What Are the Boundaries of a Memoir?
On Mark Doty, Paul Lisicky, and the Role of the Self
In What is the Grass: Walt Whitman in My Life, Mark Doty resurrects the great and quintessential American poet.
He sees him through the eyes of a bright green bird, a taxidermic specimen perched on a shelf in a display case in the poet’s house: “I saw the pinkish, wrinkled skin of a robust old man’s neck, right before me, comforting, and suddenly I could smell his warm skin, dusted with talc from his bath.”
He imagines him in the spring of 1855, walking through Brooklyn Heights on “a sharp-aired morning, say,” toward the printer’s shop where the words he has written will be transmuted into a physical book—imagines him “a large, roughly handsome man who appears older than his thirty-five years, the sense of purpose in his stride more pronounced as he approaches the shop at the corner of Fulton and Cranberry.”
He allows his thoughts to merge with Whitman’s, his language to jostle and alert, like Whitman’s, his careen through and among bodies (the naked, the clothed, the stranger, the friend) to dazzle him toward thoughts of Whitman. And once, while having sex with a man named Frank, Doty—well, best for him to explain it:
I would be hard pressed to describe any transition between what I saw first, which was my friend’s gray-bearded, strongly sculptured face, and what, after a moment, replaced it. It wasn’t Frank who looked at me then, but another man with short gray hair and beard, the same half-smile, but with the visionary dazzle of starlight in his eyes. I was, quite calmly, looking into the face of Walt Whitman of 1856, the year of the Brooklyn daguerreotype, the picture in which he seems to be slowly and with great inner radiance returning to earth from wherever it is he’s been.
Whitman isn’t actually a ghost. Doty isn’t precisely haunted. Obsession seems the wrong word to characterize the relationship Doty, himself a beloved poet and teacher, has long had with the man who didn’t just radically free American verse but also made room, within and between his lines, for men who love men, who are downright hungry for them. For yes, Doty has made it his business as a writer and teacher to explicate and elucidate Whitman’s long lines and white spaces, his alerting vocabulary, his direct addresses to the readers of then and of now. Yes, he has deeply researched and then further imagined the life that made the poems of Leaves of Grass possible.Doty provides a master class in memoiristic amplification. His memoir is magnitudes bigger than himself.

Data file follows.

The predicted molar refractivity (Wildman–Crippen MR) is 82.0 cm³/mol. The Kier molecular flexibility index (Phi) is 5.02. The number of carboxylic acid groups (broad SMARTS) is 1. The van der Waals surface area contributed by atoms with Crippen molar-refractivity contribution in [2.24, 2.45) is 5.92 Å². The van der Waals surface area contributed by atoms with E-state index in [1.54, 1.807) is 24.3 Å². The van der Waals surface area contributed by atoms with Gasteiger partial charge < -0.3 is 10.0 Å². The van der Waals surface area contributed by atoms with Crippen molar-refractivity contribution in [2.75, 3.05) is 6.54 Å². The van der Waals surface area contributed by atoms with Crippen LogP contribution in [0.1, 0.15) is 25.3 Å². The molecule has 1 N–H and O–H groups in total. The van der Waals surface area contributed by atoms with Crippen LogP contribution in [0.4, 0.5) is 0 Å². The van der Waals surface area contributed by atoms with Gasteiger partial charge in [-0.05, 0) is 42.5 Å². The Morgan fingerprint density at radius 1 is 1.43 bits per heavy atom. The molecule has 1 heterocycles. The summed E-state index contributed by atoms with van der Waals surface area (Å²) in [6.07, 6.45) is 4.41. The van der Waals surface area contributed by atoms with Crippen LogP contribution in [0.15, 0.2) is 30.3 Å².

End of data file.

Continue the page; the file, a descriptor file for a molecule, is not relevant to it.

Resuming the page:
But beyond that, Doty has vanquished boundaries—placed his own life, his own language, his own desire, alongside Whitman’s. He has transfigured Whitman and Whitman has transfigured him. The relationship is active. The book that emerged from all of this is a quilt—part Whitman biography, part Leaves of Grass exegesis, and part Doty memoir, filtered and framed by Doty’s relationship with the older female poet he married when he was young, the countless men who have come after, and his still-pressing sexual insatiability.
In H is for Hawk, Helen Macdonald set her grief over her father’s death and her emergent relationship with hawks against the cautionary tale of Theodore White’s own hawk obsession. In All the Lives We Ever Lived, Katharine Smyth viewed her relationship with her father and his death through the lens of Virginia Woolf’s novel, To the Lighthouse. Jenn Shapland’s My Autobiography of Carson McCullers is precisely what the possessive pronoun in the title suggests—the author’s deep desire to answer questions about McCullers’s life and sexuality while yearning to answer similar questions about herself.
Doty’s book advances this escalating tradition of the hybrid memoir—these books that spring from the wells of the curious self, that dissolve the borders between the writer and the world, that operate somewhere between the lyric braid and the collage, and that require their many elements to be both additive and persuasively seamless. If, at times, What is the Grass seems to circle back on itself more as repetition than refrain, if its organizing principle (six primary sections devoted to the “sources” of Whitman’s work) is not as clarifying as it might have been, if the book seems, in the end, simply to stop, Doty provides a master class in memoiristic amplification. His memoir is magnitudes bigger than himself.